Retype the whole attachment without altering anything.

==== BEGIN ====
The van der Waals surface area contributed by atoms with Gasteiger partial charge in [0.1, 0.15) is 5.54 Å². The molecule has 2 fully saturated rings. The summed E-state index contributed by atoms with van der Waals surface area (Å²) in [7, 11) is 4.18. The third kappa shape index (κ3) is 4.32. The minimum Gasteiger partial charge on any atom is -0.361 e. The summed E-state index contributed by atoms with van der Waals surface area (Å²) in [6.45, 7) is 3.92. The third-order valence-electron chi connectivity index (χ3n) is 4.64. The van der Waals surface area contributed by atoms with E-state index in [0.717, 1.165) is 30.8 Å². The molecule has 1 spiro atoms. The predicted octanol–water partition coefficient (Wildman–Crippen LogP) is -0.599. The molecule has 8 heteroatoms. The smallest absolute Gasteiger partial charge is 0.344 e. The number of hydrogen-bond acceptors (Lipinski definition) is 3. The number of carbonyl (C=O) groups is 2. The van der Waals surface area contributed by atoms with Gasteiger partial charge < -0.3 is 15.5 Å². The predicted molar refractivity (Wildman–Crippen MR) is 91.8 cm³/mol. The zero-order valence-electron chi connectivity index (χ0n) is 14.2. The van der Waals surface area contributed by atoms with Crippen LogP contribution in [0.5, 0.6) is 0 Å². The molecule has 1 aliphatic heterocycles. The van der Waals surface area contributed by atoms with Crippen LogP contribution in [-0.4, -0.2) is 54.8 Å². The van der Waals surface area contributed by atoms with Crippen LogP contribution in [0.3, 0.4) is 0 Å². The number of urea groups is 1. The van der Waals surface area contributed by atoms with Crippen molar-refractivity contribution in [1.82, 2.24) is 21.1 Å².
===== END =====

The van der Waals surface area contributed by atoms with Gasteiger partial charge in [0.1, 0.15) is 5.54 Å². The molecule has 2 fully saturated rings. The summed E-state index contributed by atoms with van der Waals surface area (Å²) in [7, 11) is 4.18. The third kappa shape index (κ3) is 4.32. The minimum Gasteiger partial charge on any atom is -0.361 e. The summed E-state index contributed by atoms with van der Waals surface area (Å²) in [6.45, 7) is 3.92. The third-order valence-electron chi connectivity index (χ3n) is 4.64. The van der Waals surface area contributed by atoms with E-state index in [0.717, 1.165) is 30.8 Å². The molecule has 1 spiro atoms. The predicted octanol–water partition coefficient (Wildman–Crippen LogP) is -0.599. The molecule has 8 heteroatoms. The smallest absolute Gasteiger partial charge is 0.344 e. The number of hydrogen-bond acceptors (Lipinski definition) is 3. The number of carbonyl (C=O) groups is 2. The van der Waals surface area contributed by atoms with Gasteiger partial charge < -0.3 is 15.5 Å². The predicted molar refractivity (Wildman–Crippen MR) is 91.8 cm³/mol. The zero-order valence-electron chi connectivity index (χ0n) is 14.2. The van der Waals surface area contributed by atoms with Crippen LogP contribution in [0.5, 0.6) is 0 Å². The molecule has 1 aliphatic heterocycles. The van der Waals surface area contributed by atoms with Crippen LogP contribution in [-0.4, -0.2) is 54.8 Å². The van der Waals surface area contributed by atoms with Crippen LogP contribution in [0.3, 0.4) is 0 Å². The number of urea groups is 1. The van der Waals surface area contributed by atoms with Crippen molar-refractivity contribution in [1.82, 2.24) is 21.1 Å².